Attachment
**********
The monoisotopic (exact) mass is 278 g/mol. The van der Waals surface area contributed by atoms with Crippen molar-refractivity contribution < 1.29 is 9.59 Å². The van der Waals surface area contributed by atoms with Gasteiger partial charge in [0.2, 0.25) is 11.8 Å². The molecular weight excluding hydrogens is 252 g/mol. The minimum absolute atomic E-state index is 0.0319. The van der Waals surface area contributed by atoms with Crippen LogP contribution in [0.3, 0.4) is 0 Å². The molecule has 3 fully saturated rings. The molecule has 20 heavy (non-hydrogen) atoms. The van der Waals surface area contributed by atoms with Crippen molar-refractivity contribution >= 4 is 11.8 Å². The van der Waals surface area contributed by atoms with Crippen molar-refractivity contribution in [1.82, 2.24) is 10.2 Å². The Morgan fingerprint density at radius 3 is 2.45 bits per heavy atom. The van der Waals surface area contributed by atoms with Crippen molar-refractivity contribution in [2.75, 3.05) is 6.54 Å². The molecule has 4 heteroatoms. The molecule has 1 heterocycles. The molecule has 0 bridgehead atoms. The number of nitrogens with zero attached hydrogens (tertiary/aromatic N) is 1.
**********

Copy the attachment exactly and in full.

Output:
The monoisotopic (exact) mass is 278 g/mol. The van der Waals surface area contributed by atoms with Crippen molar-refractivity contribution < 1.29 is 9.59 Å². The van der Waals surface area contributed by atoms with Gasteiger partial charge in [0.2, 0.25) is 11.8 Å². The molecular weight excluding hydrogens is 252 g/mol. The minimum absolute atomic E-state index is 0.0319. The van der Waals surface area contributed by atoms with Crippen LogP contribution in [0.3, 0.4) is 0 Å². The molecule has 3 fully saturated rings. The molecule has 20 heavy (non-hydrogen) atoms. The van der Waals surface area contributed by atoms with Crippen molar-refractivity contribution >= 4 is 11.8 Å². The van der Waals surface area contributed by atoms with Crippen molar-refractivity contribution in [1.82, 2.24) is 10.2 Å². The Morgan fingerprint density at radius 3 is 2.45 bits per heavy atom. The van der Waals surface area contributed by atoms with Crippen molar-refractivity contribution in [2.75, 3.05) is 6.54 Å². The molecule has 4 heteroatoms. The molecule has 1 heterocycles. The molecule has 0 bridgehead atoms. The number of nitrogens with zero attached hydrogens (tertiary/aromatic N) is 1.